The Federal Reserve on Monday fired up its facility to directly purchase corporate bonds from the companies themselves, rounding out its bond-buying program as the central bank continues to combat the economic fallout from the COVID-19 crisis.
Since May, the Fed has already had a hand in the corporate debt market, snatching up billions in corporate bond ETFs and, as of late, purchasing individual bonds in the secondary market as well. On Sunday, the Fed announced the “broad market index” that will guide its individual purchases, including familiar names like Apple, General Electric, and Comcast.
As of June 24, the Fed’s purchases had only totaled $8.7 billion, a drop in the bucket when considering the Fed could lever its purchasing power to take on as much as $750 billion in assets. Upon launching its facility to directly buy debt from issuers, Fed officials said they expect limited usage of the facility, adding that corporate credit markets appear to be past the illiquidity from mid-March that manifested itself in the form of blown-out spreads.
Still, the Fed’s corporate bond intervention raises questions about how the Fed will go about the purchases and why it needs to backstop the corporate credit market at all.
What is the Fed buying exactly?
The Fed is bucketing its purchases into two categories: corporate bond ETFs and individual corporate bonds themselves.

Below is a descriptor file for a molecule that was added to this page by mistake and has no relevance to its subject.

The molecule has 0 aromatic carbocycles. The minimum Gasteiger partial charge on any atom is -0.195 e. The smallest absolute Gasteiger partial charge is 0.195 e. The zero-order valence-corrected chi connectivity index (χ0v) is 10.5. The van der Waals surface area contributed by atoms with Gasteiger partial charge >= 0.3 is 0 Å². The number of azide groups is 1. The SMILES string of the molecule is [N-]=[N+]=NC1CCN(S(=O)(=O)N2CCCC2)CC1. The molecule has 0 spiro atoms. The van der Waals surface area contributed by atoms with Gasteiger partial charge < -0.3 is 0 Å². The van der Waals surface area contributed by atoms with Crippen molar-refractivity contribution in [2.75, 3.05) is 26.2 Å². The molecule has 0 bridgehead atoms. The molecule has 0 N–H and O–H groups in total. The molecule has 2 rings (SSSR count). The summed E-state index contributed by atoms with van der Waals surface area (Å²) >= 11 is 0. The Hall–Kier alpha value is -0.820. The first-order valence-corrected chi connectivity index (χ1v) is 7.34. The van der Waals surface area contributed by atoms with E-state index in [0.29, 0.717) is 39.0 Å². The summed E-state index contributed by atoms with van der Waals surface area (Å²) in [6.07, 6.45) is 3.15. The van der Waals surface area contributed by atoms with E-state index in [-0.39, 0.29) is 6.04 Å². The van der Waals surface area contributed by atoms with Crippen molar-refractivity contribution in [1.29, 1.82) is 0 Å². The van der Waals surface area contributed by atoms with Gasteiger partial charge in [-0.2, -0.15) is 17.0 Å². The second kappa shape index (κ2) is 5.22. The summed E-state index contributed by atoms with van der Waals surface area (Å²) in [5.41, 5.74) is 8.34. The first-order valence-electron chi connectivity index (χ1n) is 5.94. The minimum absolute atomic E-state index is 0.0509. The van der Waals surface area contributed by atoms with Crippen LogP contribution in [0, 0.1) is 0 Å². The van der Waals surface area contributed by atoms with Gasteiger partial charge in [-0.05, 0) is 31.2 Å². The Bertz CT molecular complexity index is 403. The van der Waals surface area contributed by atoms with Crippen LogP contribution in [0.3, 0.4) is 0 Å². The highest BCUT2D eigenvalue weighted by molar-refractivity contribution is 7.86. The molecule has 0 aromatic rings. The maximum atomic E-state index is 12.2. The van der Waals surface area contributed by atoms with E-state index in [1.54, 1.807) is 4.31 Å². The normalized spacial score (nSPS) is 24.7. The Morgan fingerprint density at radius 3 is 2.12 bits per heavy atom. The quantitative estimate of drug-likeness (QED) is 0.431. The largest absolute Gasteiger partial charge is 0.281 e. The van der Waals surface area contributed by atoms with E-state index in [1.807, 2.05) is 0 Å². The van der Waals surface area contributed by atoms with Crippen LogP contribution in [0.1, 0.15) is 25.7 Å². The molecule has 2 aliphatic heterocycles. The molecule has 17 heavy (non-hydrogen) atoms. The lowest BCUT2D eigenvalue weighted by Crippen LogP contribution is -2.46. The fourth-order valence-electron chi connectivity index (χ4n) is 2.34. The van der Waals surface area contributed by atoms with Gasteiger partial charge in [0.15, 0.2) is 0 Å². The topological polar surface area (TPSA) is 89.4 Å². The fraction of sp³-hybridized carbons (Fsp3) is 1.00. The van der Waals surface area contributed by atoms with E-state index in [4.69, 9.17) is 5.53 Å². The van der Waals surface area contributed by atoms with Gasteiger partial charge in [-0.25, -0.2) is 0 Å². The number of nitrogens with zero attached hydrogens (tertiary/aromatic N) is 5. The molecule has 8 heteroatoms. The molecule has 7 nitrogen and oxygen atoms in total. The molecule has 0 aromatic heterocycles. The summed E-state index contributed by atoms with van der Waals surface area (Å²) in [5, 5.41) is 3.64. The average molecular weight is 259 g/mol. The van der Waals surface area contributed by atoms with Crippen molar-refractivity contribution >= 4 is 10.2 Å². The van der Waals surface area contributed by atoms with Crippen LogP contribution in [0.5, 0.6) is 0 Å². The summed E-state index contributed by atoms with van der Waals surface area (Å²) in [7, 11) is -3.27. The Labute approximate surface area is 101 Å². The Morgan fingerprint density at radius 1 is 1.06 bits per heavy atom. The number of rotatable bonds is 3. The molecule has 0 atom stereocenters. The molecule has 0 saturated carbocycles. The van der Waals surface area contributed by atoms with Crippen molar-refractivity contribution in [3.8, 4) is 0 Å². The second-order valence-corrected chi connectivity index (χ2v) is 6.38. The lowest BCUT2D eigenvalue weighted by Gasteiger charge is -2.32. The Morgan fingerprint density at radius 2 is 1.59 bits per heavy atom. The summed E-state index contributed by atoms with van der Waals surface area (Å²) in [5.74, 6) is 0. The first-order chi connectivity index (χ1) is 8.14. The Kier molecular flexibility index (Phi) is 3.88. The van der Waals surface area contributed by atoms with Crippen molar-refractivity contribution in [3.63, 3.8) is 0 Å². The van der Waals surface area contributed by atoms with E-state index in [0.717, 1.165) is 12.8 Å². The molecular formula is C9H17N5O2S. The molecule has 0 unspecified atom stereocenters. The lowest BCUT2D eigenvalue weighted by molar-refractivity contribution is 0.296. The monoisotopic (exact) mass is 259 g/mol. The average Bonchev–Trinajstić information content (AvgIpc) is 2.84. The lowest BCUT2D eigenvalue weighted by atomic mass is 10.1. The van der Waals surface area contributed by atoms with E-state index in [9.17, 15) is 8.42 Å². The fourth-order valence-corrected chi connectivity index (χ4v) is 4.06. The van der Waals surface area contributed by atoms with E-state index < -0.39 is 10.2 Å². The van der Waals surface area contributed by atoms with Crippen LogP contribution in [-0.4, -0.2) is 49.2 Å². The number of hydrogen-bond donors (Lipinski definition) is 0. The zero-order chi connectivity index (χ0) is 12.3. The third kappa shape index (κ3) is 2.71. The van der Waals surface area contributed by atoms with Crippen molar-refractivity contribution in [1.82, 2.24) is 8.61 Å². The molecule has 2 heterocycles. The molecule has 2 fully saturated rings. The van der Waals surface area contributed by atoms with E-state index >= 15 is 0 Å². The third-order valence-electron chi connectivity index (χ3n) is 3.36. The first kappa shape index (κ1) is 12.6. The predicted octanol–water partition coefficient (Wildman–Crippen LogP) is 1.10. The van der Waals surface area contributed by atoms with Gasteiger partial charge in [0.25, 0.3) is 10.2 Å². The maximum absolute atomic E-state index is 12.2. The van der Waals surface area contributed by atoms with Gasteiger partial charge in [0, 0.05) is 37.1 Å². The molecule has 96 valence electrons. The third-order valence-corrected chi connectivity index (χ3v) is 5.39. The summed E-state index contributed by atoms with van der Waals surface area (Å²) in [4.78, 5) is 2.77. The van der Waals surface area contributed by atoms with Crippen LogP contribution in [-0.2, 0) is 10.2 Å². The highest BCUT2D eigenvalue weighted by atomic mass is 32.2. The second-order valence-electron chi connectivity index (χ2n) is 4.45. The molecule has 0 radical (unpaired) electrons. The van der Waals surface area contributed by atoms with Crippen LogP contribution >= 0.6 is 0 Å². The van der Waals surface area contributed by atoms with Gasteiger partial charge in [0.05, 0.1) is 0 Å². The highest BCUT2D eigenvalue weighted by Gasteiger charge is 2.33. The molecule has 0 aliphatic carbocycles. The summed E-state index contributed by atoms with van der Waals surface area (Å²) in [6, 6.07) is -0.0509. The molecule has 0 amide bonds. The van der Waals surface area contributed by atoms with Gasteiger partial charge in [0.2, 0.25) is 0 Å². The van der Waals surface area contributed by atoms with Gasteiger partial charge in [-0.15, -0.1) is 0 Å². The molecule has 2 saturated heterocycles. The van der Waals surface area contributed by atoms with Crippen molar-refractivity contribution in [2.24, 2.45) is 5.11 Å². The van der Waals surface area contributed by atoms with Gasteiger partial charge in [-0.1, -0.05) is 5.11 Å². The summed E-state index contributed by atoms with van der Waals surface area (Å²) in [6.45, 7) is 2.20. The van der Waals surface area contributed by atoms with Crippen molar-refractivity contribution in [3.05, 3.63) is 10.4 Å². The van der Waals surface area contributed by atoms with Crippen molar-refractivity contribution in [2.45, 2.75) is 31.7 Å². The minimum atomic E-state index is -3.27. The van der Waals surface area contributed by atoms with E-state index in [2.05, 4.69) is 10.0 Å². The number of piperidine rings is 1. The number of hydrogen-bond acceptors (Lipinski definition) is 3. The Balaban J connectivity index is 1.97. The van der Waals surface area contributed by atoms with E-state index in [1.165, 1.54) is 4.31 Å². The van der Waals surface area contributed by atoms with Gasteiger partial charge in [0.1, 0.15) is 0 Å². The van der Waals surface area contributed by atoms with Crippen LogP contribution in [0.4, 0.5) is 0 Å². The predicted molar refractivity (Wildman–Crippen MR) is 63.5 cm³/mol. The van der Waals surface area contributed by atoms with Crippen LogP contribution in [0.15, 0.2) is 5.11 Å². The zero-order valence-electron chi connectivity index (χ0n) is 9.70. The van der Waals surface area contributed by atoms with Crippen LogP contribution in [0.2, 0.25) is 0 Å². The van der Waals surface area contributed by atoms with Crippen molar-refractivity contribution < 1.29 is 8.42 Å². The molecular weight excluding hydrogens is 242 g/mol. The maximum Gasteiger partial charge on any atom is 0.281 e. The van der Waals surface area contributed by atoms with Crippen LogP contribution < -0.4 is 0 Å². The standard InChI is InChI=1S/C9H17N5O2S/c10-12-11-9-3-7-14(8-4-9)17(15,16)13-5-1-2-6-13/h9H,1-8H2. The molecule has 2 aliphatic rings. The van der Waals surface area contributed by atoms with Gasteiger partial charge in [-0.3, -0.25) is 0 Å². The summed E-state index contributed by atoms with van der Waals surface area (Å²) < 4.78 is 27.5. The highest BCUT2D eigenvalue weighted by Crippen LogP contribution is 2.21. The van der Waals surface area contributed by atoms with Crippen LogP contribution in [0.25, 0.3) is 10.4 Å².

Corporate bond ETFs are baskets of corporate debt bundled together by issuers like Blackrock or Vanguard, and sold to investors. There are several types of corporate bond ETFs that target different maturities (i.e. short-term or long-term) or credit quality (i.e. investment grade or junk-rated). As of June 16, the Fed had purchased about $6.8 billion across 16 different ETFs, the bulk of which in Blackrock’s LQD and Vanguard’s VCSH, and VCIT.
Beginning June 16, the Fed also began purchasing individual corporate bonds in the secondary market. Its first round of disclosed purchases included about $429 million in bonds including holdings of debt from Abbvie, AT&T, and UnitedHealth Group.
Its operations so far have been part of its Secondary Market Corporate Credit Facility (SMCCF) since the ETF and individual bond transactions are done in the secondary market. But the Fed on Monday announced that it had fully stood up its Primary Market Corporate Credit Facility (PMCCF), which will purchase qualifying bonds and portions of syndicated loans or bonds at issuance.
Why is the Fed buying individual corporate bonds?
When the economy was spiraling out of control in the second half of March, the Fed announced it would backstop corporate credit markets. At the time, the concern was that a dramatic tightening of financial conditions would leave companies with nowhere to turn if they needed to issue debt to survive the crisis.
The Fed announced both the PMCCF and the SMCCF, committing up to $750 billion of purchases when it unveiled term sheets for the programs in early April. But the Fed did not stand up either facility until May 12, at which point conditions in the corporate financing markets appeared to ease.
Fed Chairman Jerome Powell has faced questions from Capitol Hill on why the Fed still feels the need to step into the corporate debt market if funding pressures have been relieved.
“I don’t see us as wanting to run through the bond market like an elephant doing things and snuffing out price signals or anything. We want to be there if things turn bad in the economy,” Powell insisted in Congressional testimony in mid-June.